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Otocinclus spp.
Oto, Midget Suckermouth Catfish

 Age of Aquariums > Freshwater Fish > Midget Suckermouth Catfish - Otocinclus affinis

Photos & Comments

Otocinclus_affinis_3.jpg (14kb)
Photo Credit: Dusko Bojic

I've had two of these catfish for nearly a year. They're in a 60 L tank with two blue rams. They all get on great. All my fish never hide or get scared when I clean the gravel. They are all over at the cleaner picking at bits of food. They are so hardy. They say cory cats are great at cleaning the leftover food up of the bottom of the tank, but my two cats are great, eat everything. It's great watching the two otos and the two rams all joshiling for the food and never had any problems at all. I feed all kinds of food, live to flake

Contributed by Malcolm Macintile

The only way an Oto catfish will attack another fish is if he is hungry. It is a misconception that you can just let them live off the algae, they will eat it all and starve.

Contributed by Richard Graft

These are an indispensable asset for any planted aquarium. I have a 280 liter, fully planted with african ferns, crypts, subulata (grass), tenellus (smaller grass) etc. When I just had 2 Oto's, I usually had a dark, slimy algae growing on some plants...usually older ones such as strands of subulata, which reached the top of the tank. I put in 6 more, now there isn't any algae anywhere. No exaggeration, they clean up and down individual strands of tenellus and subulata, and take care of the slower growing ferns for me. Even that crusty gray stuff that gets on anubias is no match. After about 2 weeks it has begun to crack and flake off. The back glass is shiny again. These guys are essential in my opinion. When you have flake food settling on african ferns near the surface, they tend to rot and make a black spot on the normally beautiful light green leaves. These little guys (or gals) will scrape every cm of every plant and get this extra food off. My tanks look better than ever, with every leaf free from algae. I cannot accurately describe the difference. Make sure to feed them. Remember, if they can rid a 280 liter tank of all visible algae in a matter of days, when it's gone, they'll be hungry. Oh, they are cool fish too!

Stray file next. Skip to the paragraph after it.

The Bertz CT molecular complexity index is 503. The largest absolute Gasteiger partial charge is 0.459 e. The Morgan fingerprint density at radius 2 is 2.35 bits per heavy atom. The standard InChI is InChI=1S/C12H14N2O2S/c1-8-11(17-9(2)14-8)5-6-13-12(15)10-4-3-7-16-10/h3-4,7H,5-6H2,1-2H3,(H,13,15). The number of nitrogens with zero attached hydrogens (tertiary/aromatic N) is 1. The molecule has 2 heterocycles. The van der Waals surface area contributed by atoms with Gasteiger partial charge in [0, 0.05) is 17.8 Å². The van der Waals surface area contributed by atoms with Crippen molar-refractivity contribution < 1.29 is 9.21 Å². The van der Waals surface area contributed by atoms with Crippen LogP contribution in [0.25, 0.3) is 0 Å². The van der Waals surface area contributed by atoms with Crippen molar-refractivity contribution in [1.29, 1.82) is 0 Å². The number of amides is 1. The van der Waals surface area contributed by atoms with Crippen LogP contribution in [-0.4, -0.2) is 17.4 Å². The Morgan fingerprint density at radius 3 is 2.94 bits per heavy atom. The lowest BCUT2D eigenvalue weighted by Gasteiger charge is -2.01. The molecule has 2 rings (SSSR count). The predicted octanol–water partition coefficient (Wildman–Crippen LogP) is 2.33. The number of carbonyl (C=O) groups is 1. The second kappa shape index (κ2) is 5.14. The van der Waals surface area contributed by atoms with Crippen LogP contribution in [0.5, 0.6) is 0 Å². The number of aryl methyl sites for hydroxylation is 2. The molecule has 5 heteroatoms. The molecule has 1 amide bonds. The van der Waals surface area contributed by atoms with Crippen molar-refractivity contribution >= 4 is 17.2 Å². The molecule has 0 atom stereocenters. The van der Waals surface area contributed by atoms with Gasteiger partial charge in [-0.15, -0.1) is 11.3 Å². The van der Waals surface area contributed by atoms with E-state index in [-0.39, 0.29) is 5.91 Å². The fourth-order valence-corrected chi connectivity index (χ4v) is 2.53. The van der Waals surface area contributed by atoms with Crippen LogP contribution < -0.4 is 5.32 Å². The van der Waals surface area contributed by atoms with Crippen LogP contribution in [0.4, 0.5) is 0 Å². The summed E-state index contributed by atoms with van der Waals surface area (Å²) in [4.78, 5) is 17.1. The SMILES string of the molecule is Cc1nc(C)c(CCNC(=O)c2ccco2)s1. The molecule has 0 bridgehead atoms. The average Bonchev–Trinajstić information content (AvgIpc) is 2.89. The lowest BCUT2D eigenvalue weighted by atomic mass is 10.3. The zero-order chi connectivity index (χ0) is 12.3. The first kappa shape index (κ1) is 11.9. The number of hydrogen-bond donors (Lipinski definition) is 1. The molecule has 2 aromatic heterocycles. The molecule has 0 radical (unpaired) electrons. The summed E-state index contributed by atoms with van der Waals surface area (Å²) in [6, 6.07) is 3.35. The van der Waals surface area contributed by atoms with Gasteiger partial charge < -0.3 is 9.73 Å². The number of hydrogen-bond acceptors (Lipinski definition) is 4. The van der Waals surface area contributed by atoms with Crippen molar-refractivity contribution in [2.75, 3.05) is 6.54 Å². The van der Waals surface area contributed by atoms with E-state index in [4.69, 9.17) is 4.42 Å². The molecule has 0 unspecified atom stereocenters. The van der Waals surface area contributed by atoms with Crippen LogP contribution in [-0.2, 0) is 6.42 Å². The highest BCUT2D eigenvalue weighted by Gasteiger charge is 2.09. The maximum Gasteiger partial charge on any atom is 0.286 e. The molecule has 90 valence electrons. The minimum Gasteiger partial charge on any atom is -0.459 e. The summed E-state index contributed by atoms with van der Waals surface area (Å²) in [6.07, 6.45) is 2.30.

Contributed by Chris Spurgeon

If you think your Suckermouth catfish are not getting enough food, I have found that if you place a piece of cucumber on the bottom of you tank (you will need to place it under a rock or secure it to the bottom as it floats) the Suckermouth catfish will start to eat that!

Contributed by Simon Whiting

I have kept Otos for about a year now. They are the best algae eater for a planted tank. They do not hurt the plants at all. They do a great job eating all the algae and even get in the small spaces in the middle of very bushy plants. They definately need company. I had one in my 20 liter and he was always skittish. I moved one of the five from my 200 liter to the 20 liter to keep the lonely one company. He is not nearly as shy any more. But now I think he is a she and the new one is a he since she is very fat and he is following her around alot. I found her on the floor yesterday. I am thinking that maybe her boyfriend got a little too excited and scared her. She was a little dry and fuzzy, but is looking better today. I covered the top of the tank completely so it won't happen again. I've noticed that sometimes they will be resting on a plant or piece of decoration with their nose pointed up and you would assume that they are sucking with their mouth to hold on like a pleco would. But when I look closely, they are actually gripping on to it with their pelvic fins!


Otos have gained a reputation for dying off for unknown reasons after introduction to a new tank. My experience is that otos are a very hardy fish. Just introduce them slowly and they should be fine in just about any condition. I have had otos that have thrived in both pH 6.0 softwater tanks and pH 8.2 hardwater african Tanganyika cichlid tanks!

Contributed by John Drysdale

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